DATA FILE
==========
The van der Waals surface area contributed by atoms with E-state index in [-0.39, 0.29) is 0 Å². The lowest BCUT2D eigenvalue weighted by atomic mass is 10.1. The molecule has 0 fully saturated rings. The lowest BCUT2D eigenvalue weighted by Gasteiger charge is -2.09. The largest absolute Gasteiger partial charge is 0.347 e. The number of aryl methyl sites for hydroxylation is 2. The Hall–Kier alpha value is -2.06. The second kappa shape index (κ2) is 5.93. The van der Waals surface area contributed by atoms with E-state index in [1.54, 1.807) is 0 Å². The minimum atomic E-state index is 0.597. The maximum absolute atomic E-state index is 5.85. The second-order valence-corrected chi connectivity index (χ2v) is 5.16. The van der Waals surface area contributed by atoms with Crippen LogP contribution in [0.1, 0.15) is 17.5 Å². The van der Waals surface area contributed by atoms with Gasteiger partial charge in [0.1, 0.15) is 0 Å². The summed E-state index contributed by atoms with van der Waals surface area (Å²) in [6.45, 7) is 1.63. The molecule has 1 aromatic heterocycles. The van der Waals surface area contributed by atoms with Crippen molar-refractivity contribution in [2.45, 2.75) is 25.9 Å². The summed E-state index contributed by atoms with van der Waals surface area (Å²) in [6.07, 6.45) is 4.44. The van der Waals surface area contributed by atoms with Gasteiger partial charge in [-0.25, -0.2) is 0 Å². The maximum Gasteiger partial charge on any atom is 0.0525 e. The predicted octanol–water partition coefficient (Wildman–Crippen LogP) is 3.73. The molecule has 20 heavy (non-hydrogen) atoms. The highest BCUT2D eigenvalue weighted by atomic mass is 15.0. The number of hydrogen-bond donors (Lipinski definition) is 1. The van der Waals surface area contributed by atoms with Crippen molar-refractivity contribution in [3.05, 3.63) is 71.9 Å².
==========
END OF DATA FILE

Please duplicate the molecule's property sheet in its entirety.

The van der Waals surface area contributed by atoms with E-state index in [-0.39, 0.29) is 0 Å². The lowest BCUT2D eigenvalue weighted by atomic mass is 10.1. The molecule has 0 fully saturated rings. The lowest BCUT2D eigenvalue weighted by Gasteiger charge is -2.09. The largest absolute Gasteiger partial charge is 0.347 e. The number of aryl methyl sites for hydroxylation is 2. The Hall–Kier alpha value is -2.06. The second kappa shape index (κ2) is 5.93. The van der Waals surface area contributed by atoms with E-state index in [1.54, 1.807) is 0 Å². The minimum atomic E-state index is 0.597. The maximum absolute atomic E-state index is 5.85. The second-order valence-corrected chi connectivity index (χ2v) is 5.16. The van der Waals surface area contributed by atoms with Crippen LogP contribution in [0.1, 0.15) is 17.5 Å². The van der Waals surface area contributed by atoms with Gasteiger partial charge in [0.1, 0.15) is 0 Å². The summed E-state index contributed by atoms with van der Waals surface area (Å²) in [6.45, 7) is 1.63. The molecule has 1 aromatic heterocycles. The van der Waals surface area contributed by atoms with Crippen molar-refractivity contribution in [2.45, 2.75) is 25.9 Å². The summed E-state index contributed by atoms with van der Waals surface area (Å²) in [6.07, 6.45) is 4.44. The van der Waals surface area contributed by atoms with Gasteiger partial charge in [-0.25, -0.2) is 0 Å². The maximum Gasteiger partial charge on any atom is 0.0525 e. The predicted octanol–water partition coefficient (Wildman–Crippen LogP) is 3.73. The molecule has 20 heavy (non-hydrogen) atoms. The highest BCUT2D eigenvalue weighted by atomic mass is 15.0. The number of hydrogen-bond donors (Lipinski definition) is 1. The van der Waals surface area contributed by atoms with Crippen molar-refractivity contribution in [3.05, 3.63) is 71.9 Å².